Xiaomi, the fast-rising Chinese smartphone maker, is in talks to raise close to $1.5bn in new capital at a valuation set to exceed $40bn, in the largest private financing for a venture-backed company since Facebook in 2011.

Negotiations with investors including DST – the Russian internet company that also backed Alibaba, Facebook and Airbnb– are yet to be finalised, according to people familiar with the discussions. But if completed, the deal would propel the four-year-old Chinese company to the top tier of the global technology industry at a valuation exceeding that of Sony and Lenovo put together.

Xiaomi declined to comment on its fundraising plans.

The private stake sale would also price Xiaomi at more than double Silicon Valley’s most richly valued private company, Uber, which raised $1.2bn at a $17bn valuation this summer.

According to CB Insights, which tracks private financings, a $1.5bn capital injection would match Facebook’s 2011 fundraising, which valued the social network at $50bn in its last round before it went public, as the largest amount ever raised by a venture-backed company.

Both Wall Street and Silicon Valley investors are largely sidelined in the fundraising for the latest Chinese technology sensation after Alibaba, which has a market capitalisation of $270bn after going public in New York in September. Instead Xiaomi is hoping to secure funds from Asia-based investors.

“Alibaba and Xiaomi are similar in that there’s a lot of people out there who wished they had invested, but at the time they thought the valuations were way too high and then they missed it,” said a person with knowledge of both companies. “In retrospect they regret it.”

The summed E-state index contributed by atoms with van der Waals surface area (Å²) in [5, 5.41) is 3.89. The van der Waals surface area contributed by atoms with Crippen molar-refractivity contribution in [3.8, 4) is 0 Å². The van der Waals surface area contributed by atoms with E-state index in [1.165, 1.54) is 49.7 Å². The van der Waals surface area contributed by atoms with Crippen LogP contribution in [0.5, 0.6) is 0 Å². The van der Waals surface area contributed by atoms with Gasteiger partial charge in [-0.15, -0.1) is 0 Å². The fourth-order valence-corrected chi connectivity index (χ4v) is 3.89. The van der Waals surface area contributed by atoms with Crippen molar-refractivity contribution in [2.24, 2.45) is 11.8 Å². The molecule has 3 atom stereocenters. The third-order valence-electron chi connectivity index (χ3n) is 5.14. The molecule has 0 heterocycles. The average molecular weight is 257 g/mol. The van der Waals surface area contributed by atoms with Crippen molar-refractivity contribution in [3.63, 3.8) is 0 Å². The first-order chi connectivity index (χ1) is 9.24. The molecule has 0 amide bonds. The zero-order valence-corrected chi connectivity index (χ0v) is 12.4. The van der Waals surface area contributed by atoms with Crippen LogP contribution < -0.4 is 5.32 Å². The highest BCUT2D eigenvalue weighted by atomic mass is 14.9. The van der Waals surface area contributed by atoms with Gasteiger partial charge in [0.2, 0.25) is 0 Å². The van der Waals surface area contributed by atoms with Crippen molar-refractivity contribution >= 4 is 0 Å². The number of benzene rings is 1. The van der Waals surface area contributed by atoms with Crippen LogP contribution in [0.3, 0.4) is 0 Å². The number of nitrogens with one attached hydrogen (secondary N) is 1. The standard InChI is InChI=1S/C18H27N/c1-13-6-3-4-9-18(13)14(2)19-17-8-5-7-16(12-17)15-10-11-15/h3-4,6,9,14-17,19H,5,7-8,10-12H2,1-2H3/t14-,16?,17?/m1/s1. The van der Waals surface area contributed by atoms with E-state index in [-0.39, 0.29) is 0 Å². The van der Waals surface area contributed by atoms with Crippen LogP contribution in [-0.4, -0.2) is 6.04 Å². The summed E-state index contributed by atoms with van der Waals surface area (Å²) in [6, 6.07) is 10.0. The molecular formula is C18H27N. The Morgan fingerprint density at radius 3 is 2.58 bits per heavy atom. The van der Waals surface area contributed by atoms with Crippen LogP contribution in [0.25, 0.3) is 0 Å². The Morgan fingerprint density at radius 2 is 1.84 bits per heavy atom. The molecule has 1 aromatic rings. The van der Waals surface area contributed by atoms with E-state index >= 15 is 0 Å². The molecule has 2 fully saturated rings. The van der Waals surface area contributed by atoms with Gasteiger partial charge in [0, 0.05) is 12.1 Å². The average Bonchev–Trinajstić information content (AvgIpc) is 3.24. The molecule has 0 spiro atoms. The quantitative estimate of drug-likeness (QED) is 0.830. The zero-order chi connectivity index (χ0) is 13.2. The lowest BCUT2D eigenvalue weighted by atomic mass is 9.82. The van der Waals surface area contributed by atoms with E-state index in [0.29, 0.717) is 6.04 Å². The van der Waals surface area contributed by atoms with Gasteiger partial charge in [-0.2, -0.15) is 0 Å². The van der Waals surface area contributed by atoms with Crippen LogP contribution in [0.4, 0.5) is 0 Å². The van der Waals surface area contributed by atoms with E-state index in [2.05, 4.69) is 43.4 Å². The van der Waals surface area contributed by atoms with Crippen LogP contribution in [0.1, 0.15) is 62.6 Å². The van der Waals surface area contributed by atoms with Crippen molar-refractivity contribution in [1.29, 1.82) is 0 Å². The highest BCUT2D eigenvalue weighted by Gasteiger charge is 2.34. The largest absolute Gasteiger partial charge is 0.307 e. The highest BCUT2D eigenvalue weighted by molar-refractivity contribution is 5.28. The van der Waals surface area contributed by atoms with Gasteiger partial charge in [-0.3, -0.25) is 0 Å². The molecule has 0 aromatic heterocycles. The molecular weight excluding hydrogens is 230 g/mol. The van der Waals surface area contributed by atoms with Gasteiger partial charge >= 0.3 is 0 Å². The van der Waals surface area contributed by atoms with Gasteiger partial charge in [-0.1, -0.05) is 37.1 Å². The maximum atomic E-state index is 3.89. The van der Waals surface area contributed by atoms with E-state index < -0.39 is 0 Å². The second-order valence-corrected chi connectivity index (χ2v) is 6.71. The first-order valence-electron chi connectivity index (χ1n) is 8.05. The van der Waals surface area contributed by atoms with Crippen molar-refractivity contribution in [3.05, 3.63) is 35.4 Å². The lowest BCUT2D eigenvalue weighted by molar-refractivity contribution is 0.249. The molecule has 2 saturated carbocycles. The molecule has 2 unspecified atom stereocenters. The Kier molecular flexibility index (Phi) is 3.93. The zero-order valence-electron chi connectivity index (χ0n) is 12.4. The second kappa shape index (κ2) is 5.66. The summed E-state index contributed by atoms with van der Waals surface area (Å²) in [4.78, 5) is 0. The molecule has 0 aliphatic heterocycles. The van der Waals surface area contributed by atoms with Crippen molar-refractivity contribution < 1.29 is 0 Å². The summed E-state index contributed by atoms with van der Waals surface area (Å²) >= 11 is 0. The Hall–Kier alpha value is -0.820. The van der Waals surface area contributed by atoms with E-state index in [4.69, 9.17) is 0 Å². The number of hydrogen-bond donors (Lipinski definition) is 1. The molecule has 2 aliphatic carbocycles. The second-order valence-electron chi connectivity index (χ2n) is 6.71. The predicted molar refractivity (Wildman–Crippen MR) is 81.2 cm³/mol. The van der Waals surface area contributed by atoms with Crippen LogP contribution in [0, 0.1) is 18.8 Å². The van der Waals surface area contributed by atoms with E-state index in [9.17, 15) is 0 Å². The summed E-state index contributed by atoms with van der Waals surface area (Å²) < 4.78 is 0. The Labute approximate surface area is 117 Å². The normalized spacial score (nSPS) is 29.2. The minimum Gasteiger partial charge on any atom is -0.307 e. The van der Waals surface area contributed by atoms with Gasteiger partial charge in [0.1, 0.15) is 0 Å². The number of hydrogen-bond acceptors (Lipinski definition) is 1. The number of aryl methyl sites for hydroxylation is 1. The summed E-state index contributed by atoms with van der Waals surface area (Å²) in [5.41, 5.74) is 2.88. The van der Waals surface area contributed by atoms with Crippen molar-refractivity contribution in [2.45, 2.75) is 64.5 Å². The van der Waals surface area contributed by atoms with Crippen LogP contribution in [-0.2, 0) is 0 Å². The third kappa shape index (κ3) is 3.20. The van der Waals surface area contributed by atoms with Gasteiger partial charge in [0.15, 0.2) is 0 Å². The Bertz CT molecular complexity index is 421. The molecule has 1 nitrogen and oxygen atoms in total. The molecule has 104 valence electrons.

IDC, the technology researcher, said last month that Xiaomi’s smartphone sales were outstripped only by Samsung and Apple in the third quarter, thanks to the popularity of the Mi4 handset launched in August. The company has built its brand on producing handsets that aim to compete with international rivals on quality, but at a much lower price.

Xiaomi shipped 17.3m smartphones in the three months ending in September, up 211 per cent on the third quarter of 2013, just ahead of Lenovo and LG Electronics, IDC said, although Xiaomi still holds only 5 per cent of the market.

Despite such growth, some argue that Xiaomi remains a risky proposition at such a high price, given the rapid rise and fall of smartphone makers such as Motorola and HTC, and the emergence of lower cost handsets in Asia.

Unlike Apple, which controls its own hardware, software and services, Xiaomi is reliant on Google’s Android operating system.

But with a $1.5bn war chest Xiaomi could continue its push into new markets across Asia and Latin America, and add new devices to its portfolio of smartphones, tablets, routers and television equipment. It is also investing in its own TV content.

“They see themselves as more than Apple,” said the person with knowledge of Xiaomi. “They want to ‘out-Apple’ Apple in the sense that they’re integrating hardware, software, content and services into a broad ecosystem.”

Xiaomi’s “rock star” launch events and sellout products, coupled with online distribution and minimal advertising spending, have produced unprecedented growth in revenue and profits, according to people familiar with the company.

However, prospective backers may have to wait years for a return on their investment. Xiaomi’s founders have maintained that they do not plan to go public for five years.

The company has also found little trouble in accessing cash. Xiaomi recently agreed a $1bn loan with 29 banks, with the funds likely to be used to finance its push into new markets, such as Brazil and Indonesia.

Additional reporting by Charles Clover in Beijing

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